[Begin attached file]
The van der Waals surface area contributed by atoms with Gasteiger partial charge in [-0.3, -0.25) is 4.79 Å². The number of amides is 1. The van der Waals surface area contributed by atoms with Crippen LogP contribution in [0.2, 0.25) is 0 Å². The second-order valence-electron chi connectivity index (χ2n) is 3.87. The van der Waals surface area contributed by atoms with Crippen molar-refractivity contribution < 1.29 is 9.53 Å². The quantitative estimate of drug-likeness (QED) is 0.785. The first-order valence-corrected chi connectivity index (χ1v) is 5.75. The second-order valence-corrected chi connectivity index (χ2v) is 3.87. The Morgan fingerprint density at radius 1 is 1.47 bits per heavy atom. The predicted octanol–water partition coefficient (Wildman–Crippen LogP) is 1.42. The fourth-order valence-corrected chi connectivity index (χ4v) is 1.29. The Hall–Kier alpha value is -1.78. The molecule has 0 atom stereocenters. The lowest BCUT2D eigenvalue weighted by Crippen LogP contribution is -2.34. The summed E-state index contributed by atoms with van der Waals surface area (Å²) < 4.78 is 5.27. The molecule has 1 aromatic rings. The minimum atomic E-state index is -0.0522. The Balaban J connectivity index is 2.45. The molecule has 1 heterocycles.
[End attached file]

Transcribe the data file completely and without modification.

The van der Waals surface area contributed by atoms with Gasteiger partial charge in [-0.3, -0.25) is 4.79 Å². The number of amides is 1. The van der Waals surface area contributed by atoms with Crippen LogP contribution in [0.2, 0.25) is 0 Å². The second-order valence-electron chi connectivity index (χ2n) is 3.87. The van der Waals surface area contributed by atoms with Crippen molar-refractivity contribution < 1.29 is 9.53 Å². The quantitative estimate of drug-likeness (QED) is 0.785. The first-order valence-corrected chi connectivity index (χ1v) is 5.75. The second-order valence-corrected chi connectivity index (χ2v) is 3.87. The Morgan fingerprint density at radius 1 is 1.47 bits per heavy atom. The predicted octanol–water partition coefficient (Wildman–Crippen LogP) is 1.42. The fourth-order valence-corrected chi connectivity index (χ4v) is 1.29. The Hall–Kier alpha value is -1.78. The molecule has 0 atom stereocenters. The lowest BCUT2D eigenvalue weighted by Crippen LogP contribution is -2.34. The summed E-state index contributed by atoms with van der Waals surface area (Å²) < 4.78 is 5.27. The molecule has 1 aromatic rings. The minimum atomic E-state index is -0.0522. The Balaban J connectivity index is 2.45. The molecule has 1 heterocycles.